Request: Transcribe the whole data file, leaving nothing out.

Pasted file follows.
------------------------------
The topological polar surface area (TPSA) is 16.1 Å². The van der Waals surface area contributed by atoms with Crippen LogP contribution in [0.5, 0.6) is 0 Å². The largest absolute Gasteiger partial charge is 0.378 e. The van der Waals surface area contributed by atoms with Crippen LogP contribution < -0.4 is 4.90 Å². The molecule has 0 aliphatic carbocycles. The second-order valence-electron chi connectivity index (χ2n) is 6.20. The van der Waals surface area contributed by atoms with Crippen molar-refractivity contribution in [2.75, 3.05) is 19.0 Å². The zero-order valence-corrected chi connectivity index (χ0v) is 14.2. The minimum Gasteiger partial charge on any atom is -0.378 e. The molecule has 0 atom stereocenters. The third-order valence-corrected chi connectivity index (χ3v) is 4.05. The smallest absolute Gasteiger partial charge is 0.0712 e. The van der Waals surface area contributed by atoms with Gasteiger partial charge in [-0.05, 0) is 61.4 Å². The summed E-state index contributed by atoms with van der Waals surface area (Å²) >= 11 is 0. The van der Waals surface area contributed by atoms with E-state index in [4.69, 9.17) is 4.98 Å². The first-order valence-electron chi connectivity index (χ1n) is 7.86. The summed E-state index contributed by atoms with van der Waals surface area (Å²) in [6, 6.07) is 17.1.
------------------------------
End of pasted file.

The topological polar surface area (TPSA) is 16.1 Å². The van der Waals surface area contributed by atoms with Crippen LogP contribution in [0.5, 0.6) is 0 Å². The largest absolute Gasteiger partial charge is 0.378 e. The van der Waals surface area contributed by atoms with Crippen LogP contribution < -0.4 is 4.90 Å². The molecule has 0 aliphatic carbocycles. The second-order valence-electron chi connectivity index (χ2n) is 6.20. The van der Waals surface area contributed by atoms with Crippen molar-refractivity contribution in [2.75, 3.05) is 19.0 Å². The zero-order valence-corrected chi connectivity index (χ0v) is 14.2. The minimum Gasteiger partial charge on any atom is -0.378 e. The molecule has 0 atom stereocenters. The third-order valence-corrected chi connectivity index (χ3v) is 4.05. The smallest absolute Gasteiger partial charge is 0.0712 e. The van der Waals surface area contributed by atoms with Gasteiger partial charge in [-0.05, 0) is 61.4 Å². The summed E-state index contributed by atoms with van der Waals surface area (Å²) >= 11 is 0. The van der Waals surface area contributed by atoms with E-state index in [4.69, 9.17) is 4.98 Å². The first-order valence-electron chi connectivity index (χ1n) is 7.86. The summed E-state index contributed by atoms with van der Waals surface area (Å²) in [6, 6.07) is 17.1.